flows from sentiment; his heart was warm and sensitive; his piety internal and unostentatious; he inclined to reflection and prayer; his affections were strong without impetuosity; his impressions pro. found without exuberance. His destinies corresponded with his character. They form the exact medium between the his. tory of Abraham and that of Jacob. He spent his life without the deeds of the one and the sufferings of the other; he was not, like either, compelled to distant wanderings; after the grand trial of his youth, the course of his life was, on the whole, calm and even. Without labour or care, he inherited a large fortune, while both his father and his son acquired property but gradually, and the latter not without laborious exertion; he obtained a pious and beautiful wife without the least personal effort, by the care of a provident father and a faithful servant, whereas, Jacob had, for the same purpose, not only to undertake a perilous journey, but to submit to a long and toilsome servitude; and though we shall soon have occasion to show many parallels in the destinies of Isaac and Abraham, the history of the former exhibits a certain pause in the progress of the narrative; it contains few new elements, and advances but little the Hebrew theocracy; its tendency is rather to secure the old ideas, than to introduce new ones; and its chief interest consists in proving how the enlightenment of Abraham had, by habit and temperament, become with Isaac an impulsive feeling; and how the acquirements of the mind had become the property of the heart.

With this character of Isaac alone the last part of this section harmonises. His thoughts were, no doubt, engaged with the messenger's journcy; after the death

of his mother, his heart felt a void which he longed to fill up by a sentiment equally holy and absorbing; his pensive nature indulged in meditation on this momentous point; but his happy disposition shielded him against agitating anxiety, and his piety taught him to hope. It is not impossible, that Isaac, like the messenger, had proposed to himself a certain oracle; that this is expressed in the rather obscure phrase: “he went out to meditate in the field”; and that the arrival of the caravan just at that moment was to him the fulfilment of the sign. It is evidently necessary to include Isaac in the same circle of religious resignation which embraces all the other persons connected with this mission, from Abraham to Laban; Isaac was personally more deeply concerned in it than all the others; he had before all to believe that the bride brought to him from a foreign land would really sympathise with his own feelings; and that she was selected for him by the immediate interposition of God: a sign was, therefore, naturally expected by him with, at least, the same justice as by the servant of his father.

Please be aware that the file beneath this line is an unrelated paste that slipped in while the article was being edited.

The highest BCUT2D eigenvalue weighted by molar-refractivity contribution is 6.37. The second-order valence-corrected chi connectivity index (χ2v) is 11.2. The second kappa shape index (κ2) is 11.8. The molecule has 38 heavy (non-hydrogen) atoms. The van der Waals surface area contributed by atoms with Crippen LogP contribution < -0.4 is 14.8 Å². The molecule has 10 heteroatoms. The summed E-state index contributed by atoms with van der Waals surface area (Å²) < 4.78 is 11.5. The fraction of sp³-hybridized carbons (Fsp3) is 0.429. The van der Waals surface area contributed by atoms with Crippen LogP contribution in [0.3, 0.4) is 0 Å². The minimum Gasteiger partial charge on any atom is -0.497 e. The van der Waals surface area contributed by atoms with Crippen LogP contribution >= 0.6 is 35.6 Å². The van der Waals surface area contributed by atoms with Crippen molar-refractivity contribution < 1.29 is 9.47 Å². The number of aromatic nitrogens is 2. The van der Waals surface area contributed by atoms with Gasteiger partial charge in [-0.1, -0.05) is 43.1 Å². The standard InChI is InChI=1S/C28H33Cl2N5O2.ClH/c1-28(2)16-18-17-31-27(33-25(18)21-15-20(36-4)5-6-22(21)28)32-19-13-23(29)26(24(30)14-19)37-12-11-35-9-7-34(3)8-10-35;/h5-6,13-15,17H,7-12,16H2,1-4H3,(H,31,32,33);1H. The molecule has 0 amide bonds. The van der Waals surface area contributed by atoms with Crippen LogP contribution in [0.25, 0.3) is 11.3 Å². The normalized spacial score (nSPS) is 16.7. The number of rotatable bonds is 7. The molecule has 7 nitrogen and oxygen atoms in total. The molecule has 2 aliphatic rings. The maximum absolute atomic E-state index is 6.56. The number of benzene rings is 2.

It is an eastern custom, prevalent in many parts to this day, that women, when riding on the road, and meeting strange men, descend from their animals, as a mark of respect offered to the stronger sex. European travellers have frequently been the objects of such salu. tations. The conduct of Rebekah is, therefore, in no way extraordinary, if we but translate correctly: “ she alighted from the camel." When Rebekah heard from the servant that her future husband was approaching towards them, “she took the veil and covered herself.” It is evident, from this context, that her application of the veil stands in some necessary connection with the presence of Isaac; and we find this connection easily in the well-known eastern custom, that the bride is, on the day of marriage, brought veiled to her bridegroom, a custom which alone explains the possibility of Laban's deception practised on Jacob. Nor must we forget that the class of eastern out-door veils here mentioned does not, like others in common use, merely cover the face, but, like a kind of large wrapper, nearly the whole form, rendering it impossible to recognise the person; while the veils worn in the house, resemble much those of our age and country, forming a part of the head-dress, and usually thrown back. Another sort of veil, common in Egypt and Syria, and represented even on very ancient Asiatic monuments, commences beneath the eyes and falls down over the greater part of the body; but it is uncer. tain whether the Hebrews applied it. The material of the veils varied from the coarsest to the finest and most exquisite texture; and a suitable veil was among the costliest articles with which brides were necessarily furnished by their parents. It is clear, from our passage, and from many others, that among the Hebrews unmarried ladies appeared publicly without a veil; even married women did not